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The 6 Healthiest Seeds You Can Eat, According to Science

Good things come in small packages, and that rings true for these tiny seeds with powerful health benefits.
FACT CHECKED BY Olivia Tarantino

Seeds have been around for millions of years, serving as the foundation of plant life. But it's only recently that we've begun to truly appreciate their incredible nutritional punch. From fiber and healthy fats to vitamins and minerals, seeds are a concentrated source of nutrients that can do wonders for our health.

Let's start with fiber. The majority of Americans are not eating enough of it. Experts recommend 25 grams for women and 38 grams for men, yet the average intake is just 17 grams. The good news is that seeds can be a great solution to closing this gap as they are fantastic fiber sources. Why does fiber matter? Eating enough of it can reduce your risk of colon cancer, enrich the gut microbiome, and support blood sugar balance.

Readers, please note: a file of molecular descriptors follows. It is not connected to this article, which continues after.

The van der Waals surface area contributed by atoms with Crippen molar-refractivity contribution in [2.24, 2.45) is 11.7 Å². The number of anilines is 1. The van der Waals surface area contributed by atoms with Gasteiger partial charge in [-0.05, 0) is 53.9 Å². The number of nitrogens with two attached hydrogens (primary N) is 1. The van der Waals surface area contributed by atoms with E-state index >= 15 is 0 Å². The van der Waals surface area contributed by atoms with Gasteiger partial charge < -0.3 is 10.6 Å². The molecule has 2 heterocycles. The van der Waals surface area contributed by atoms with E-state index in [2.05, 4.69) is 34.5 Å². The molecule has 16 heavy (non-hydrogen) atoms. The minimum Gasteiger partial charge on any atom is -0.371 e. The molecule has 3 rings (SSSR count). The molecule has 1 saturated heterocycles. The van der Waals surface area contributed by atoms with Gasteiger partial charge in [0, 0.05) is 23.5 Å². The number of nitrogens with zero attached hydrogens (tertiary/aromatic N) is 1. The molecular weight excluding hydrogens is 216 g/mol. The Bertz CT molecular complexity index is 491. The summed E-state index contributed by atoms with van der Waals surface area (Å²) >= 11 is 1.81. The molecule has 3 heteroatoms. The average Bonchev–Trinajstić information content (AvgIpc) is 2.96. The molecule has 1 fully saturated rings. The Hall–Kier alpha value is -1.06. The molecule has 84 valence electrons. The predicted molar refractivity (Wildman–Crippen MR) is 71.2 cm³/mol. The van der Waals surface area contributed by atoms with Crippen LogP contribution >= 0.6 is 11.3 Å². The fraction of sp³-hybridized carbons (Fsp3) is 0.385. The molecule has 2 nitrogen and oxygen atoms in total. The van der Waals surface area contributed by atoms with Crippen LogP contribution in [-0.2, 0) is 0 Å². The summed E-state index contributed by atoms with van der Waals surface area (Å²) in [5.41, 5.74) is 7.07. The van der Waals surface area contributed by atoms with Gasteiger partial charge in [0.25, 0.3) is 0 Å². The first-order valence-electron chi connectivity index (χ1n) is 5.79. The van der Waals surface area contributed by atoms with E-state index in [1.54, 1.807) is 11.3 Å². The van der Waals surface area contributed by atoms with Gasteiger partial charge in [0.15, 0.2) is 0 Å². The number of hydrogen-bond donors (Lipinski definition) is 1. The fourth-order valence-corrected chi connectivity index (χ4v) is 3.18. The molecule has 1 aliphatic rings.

Seeds also stand out for their omega-3 fatty acid content—a nutrient known for its anti-inflammatory and anti-anxiety properties. And if you're looking to increase your protein intake, seeds can help with that too, particularly for vegans and vegetarians who need plant-based options. Plus, they're allergy-friendly, with only sesame seeds falling within the top nine allergens.

Incorporating a variety of seeds into everyday dishes is an easy and impactful strategy for diversifying your nutrition. Sprinkle some crispy roasted pumpkin seeds on your salad, blend those delicate chia seeds into your morning smoothie, or mix flaxseed into your favorite bread recipe. A little goes a long way—just a tablespoon or two can turn an ordinary dish into a nutritional powerhouse.

While there are many different seeds out there, we take a deep dive into the top six healthiest seeds, each with its own unique nutrient profile and benefits. These tiny marvels prove that good things really do come in small packages.

Chia Seeds

chia seeds